Excerpt from Pastoralia by George Saunders, plus links to reviews, author biography & more

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by George Saunders

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  • First Published:
    May 2000, 224 pages
    Jun 2001, 224 pages

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I never drag Janet around by the hair.

Too cliché.

Just then his wife poked in her head.

"Stinks in there," she said, and yanked her head out.

"That's the roasting goat," her husband said. "Everything wasn't all prettied up. When you ate meat, it was like you were eating actual meat, the flesh of a dead animal, an animal that maybe had been licking your hand just a few hours before."

"I would never do that," said the wife.

"You do it now, bozo!" said the man. "You just pay someone to do the dirty work. The slaughtering? The skinning?"

"I do not either," said the wife.

We couldn't see them, only hear them through the place where the heads poke in.

"Ever heard of a slaughterhouse?" the husband said. "Ha ha! Gotcha! What do you think goes on in there? Some guy you never met kills and flays a cow with what you might term big old cow eyes, so you can have your shoes and I can have my steak and my shoes!"

"That's different," she said. "Those animals were raised for slaughter. That's what they were made for. Plus I cook them in an oven, I don't squat there in my underwear with smelly smoke blowing all over me."

"Thank heaven for small favors," he said. "Joking! I'm joking. You squatting in your underwear is not such a bad mental picture, believe me."

"Plus where do they poop," she said.

"Ask them," said the husband. "Ask them where they poop, if you so choose. You paid your dime. That is certainly your prerogative."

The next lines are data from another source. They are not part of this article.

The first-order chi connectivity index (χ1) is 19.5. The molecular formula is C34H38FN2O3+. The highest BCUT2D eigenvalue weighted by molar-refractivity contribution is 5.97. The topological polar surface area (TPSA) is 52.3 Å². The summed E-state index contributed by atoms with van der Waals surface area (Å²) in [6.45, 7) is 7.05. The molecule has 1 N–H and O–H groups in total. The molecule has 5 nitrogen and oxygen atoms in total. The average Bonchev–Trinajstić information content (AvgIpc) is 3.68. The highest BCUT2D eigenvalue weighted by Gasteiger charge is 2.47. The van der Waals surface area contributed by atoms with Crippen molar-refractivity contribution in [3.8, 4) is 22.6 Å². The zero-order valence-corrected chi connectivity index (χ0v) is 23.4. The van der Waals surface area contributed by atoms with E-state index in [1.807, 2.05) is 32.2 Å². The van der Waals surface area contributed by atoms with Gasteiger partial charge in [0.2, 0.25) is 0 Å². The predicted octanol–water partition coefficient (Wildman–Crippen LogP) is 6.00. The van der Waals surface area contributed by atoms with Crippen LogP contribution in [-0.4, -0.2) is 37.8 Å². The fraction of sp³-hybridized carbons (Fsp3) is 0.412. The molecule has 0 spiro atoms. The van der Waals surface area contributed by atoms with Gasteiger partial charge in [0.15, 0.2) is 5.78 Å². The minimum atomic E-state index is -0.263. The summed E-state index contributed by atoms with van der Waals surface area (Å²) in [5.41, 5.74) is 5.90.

"I don't believe I will," said the wife.

"Well, I'm not shy," he said.

Then there was no sound from the head-hole for quite some time. Possibly they were quietly discussing it.

"Okay, so where do you poop?" asked the husband, poking his head in.

"We have disposable bags that mount on a sort of rack," said Janet. "The septic doesn't come up this far."

"Ah," he said. "They poop in bags that mount on racks."

"Wonderful," said his wife. "I'm the richer for that information."

"But hold on," the husband said. "In the old times, like when the cave was real and all, where then did they go? I take it there were no disposal bags in those times, if I'm right."

"In those times they just went out in the woods," said Janet.

"Ah," he said. "That makes sense."

You see what I mean about Janet? When addressed directly we're supposed to cower shrieking in the corner but instead she answers twice in English?

I gave her a look.

"Oh, he's okay," she whispered. "He's no narc. I can tell."

In a minute in came a paper airplane: our Client Vignette Evaluation.

Under Overall Impression he'd written: A-okay! Very nice. Under Learning Value he'd written: We learned where they pooped. Both old days and now. I added it to our pile, then went into my Separate Area and put on my footies. I filled out my Daily Partner Performance Evaluation Form. Did I note any attitudinal difficulties? I did not. How did I rate my Partner overall? Very good. Were there any Situations which required Mediation?

There were not.

I faxed it in.

Reprinted from Pastoralia by George Saunders by permission of Riverhead Books, a member of Penguin Putnam Inc. Copyright (c) 2000 by George Saunders. All rights reserved. This excerpt, or any parts thereof, may not be reproduced in any form without permission.

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